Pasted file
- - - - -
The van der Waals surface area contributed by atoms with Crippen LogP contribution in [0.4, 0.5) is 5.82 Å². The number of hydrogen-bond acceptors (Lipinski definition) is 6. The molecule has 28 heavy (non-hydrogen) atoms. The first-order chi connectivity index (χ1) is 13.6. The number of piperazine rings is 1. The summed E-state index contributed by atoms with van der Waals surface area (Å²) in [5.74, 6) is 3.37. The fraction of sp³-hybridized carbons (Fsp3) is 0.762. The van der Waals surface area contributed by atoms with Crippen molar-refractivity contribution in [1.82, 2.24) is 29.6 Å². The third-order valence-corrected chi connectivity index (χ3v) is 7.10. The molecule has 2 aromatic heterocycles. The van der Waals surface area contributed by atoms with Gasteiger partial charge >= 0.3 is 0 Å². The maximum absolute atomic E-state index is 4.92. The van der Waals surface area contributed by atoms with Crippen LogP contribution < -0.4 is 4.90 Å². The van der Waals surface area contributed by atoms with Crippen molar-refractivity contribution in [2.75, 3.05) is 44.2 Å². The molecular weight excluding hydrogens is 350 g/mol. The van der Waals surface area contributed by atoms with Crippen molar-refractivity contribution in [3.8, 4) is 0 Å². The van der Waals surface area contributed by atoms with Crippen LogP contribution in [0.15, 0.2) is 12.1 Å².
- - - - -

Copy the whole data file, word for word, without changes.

The van der Waals surface area contributed by atoms with Crippen LogP contribution in [0.4, 0.5) is 5.82 Å². The number of hydrogen-bond acceptors (Lipinski definition) is 6. The molecule has 28 heavy (non-hydrogen) atoms. The first-order chi connectivity index (χ1) is 13.6. The number of piperazine rings is 1. The summed E-state index contributed by atoms with van der Waals surface area (Å²) in [5.74, 6) is 3.37. The fraction of sp³-hybridized carbons (Fsp3) is 0.762. The van der Waals surface area contributed by atoms with Crippen molar-refractivity contribution in [1.82, 2.24) is 29.6 Å². The third-order valence-corrected chi connectivity index (χ3v) is 7.10. The molecule has 2 aromatic heterocycles. The van der Waals surface area contributed by atoms with Gasteiger partial charge >= 0.3 is 0 Å². The maximum absolute atomic E-state index is 4.92. The van der Waals surface area contributed by atoms with Crippen LogP contribution < -0.4 is 4.90 Å². The van der Waals surface area contributed by atoms with Crippen molar-refractivity contribution in [2.75, 3.05) is 44.2 Å². The molecular weight excluding hydrogens is 350 g/mol. The van der Waals surface area contributed by atoms with Crippen molar-refractivity contribution in [3.8, 4) is 0 Å². The van der Waals surface area contributed by atoms with Crippen LogP contribution in [0.15, 0.2) is 12.1 Å².